Friday: Unemployment at 9.5%, Payrolls Drop; U.S. Aid Workers Killed
The unemployment rate fell to 9.5 percent from 9.7 percent, its lowest level in almost a year, the Labor Department said Friday. Payrolls declined by 125,000 in June, and private sector businesses added a net total of 83,000 workers, an improvement from May but below March and April totals. Most of the job losses came from the end of 225,000 temporary census jobs.
The number of long-term unemployed in June is 6.8 million, unchanged from May.
The New York Times’ David Leonhardt writes that the economic recovery is “losing steam”:
“I want to reiterate this point: the unemployment rate fell last month even though actual unemployment did not fall. Only official unemployment — the share of people actively looking for work — fell….To the extent that the report offered any silver linings, they included a drop in the number of people working part-time because they could not find full-time work (to 8.6 million, from 8.8 million).”
Bob Willis, writing for Bloomberg:
“The pace of hiring signals it will take years for the world’s largest economy to recover the more than 8 million jobs lost during the recession that began in December 2007. The turmoil in financial markets brought on by the European debt crisis raises the risk that employment will slow, depriving American households of the income needed to maintain spending.”
The Washington Post talks to the executive director of the Obama administration’s Middle Class Task Force about the economic recovery:
“Is the economic recovery really reaching the American people?” said Bernstein, Vice President Biden’s top economic adviser. “And the answer to that is: Not yet.”
We’ll have more on the jobs numbers later today and on Friday’s program.
Day 74 of the Oil Spill Disaster
Based on the upper end of a range of government estimates, the BP oil spill passed the 140-million-gallon mark on Thursday. The disaster is now the largest oil spill ever in the Gulf of Mexico, surpassing the 1979-1980 Ixtoc I spill.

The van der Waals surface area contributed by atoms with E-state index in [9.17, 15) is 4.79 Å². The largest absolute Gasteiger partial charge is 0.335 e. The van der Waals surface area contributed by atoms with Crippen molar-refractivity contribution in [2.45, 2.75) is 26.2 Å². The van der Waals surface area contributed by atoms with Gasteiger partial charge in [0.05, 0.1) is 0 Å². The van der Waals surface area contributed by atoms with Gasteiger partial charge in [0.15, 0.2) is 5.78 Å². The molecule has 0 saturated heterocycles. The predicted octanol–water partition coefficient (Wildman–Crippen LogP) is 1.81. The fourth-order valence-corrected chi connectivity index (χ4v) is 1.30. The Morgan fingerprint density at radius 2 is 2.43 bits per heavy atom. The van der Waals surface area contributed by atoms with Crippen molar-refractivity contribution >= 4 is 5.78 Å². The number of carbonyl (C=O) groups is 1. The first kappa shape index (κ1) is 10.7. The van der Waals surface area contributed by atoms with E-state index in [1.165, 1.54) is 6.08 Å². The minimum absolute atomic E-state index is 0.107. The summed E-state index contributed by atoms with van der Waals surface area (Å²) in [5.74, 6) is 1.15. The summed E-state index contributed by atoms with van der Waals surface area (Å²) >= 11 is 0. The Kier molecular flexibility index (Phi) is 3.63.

The Associated Press reports that volunteers and foreign countries have offered to help oil cleanup efforts, but are being either ignored or turned away:
“[T]here have been 107 offers of help from 44 nations, ranging from technical advice to skimmer boats and booms. But many of those offers are weeks old, and only a small number have been accepted, with the vast majority still under review, according to a list kept by the State Department….And in recent days and weeks, for reasons BP has never explained, many fishing boats hired for the cleanup have done a lot of waiting around.”
On Thursday, BP’s chief of Gulf Coast restoration Bob Dudley told the NewsHour that the company is exploring back-up plans in case relief wells fail and asserted that BP was committed to the Gulf for the “long-term.”
With Hurricane Alex weakening and passing over the Gulf, BP and coastal states hope to get back to oil recovery and cleanup Friday.
U.S. Aid Workers in Afghanistan Killed
Six suicide bombers stormed a USAID compound in northern Afghanistan before dawn Friday, killing at least four people and wounding several others, officials said.
The Taliban claimed responsibility for the attack on a building used by Development Alternatives Inc., a Washington, D.C.-based global consulting company on contract with the United States Agency for International Aid. None of the dead were Americans, according to the New York Times.
Memorial Service for Sen. Byrd
Robert Byrd, longtime U.S. senator from West Virginia, will be memorialized Friday. President Obama and Vice President Joe Biden are scheduled to attend an hour-long service for the late senator Friday morning.
A funeral service is scheduled for Tuesday at Memorial Baptist Church in Arlington, Virginia, where Byrd will be buried next to his wife Erma, who died in 2006.
You can watch Friday’s service live at C-SPAN.org.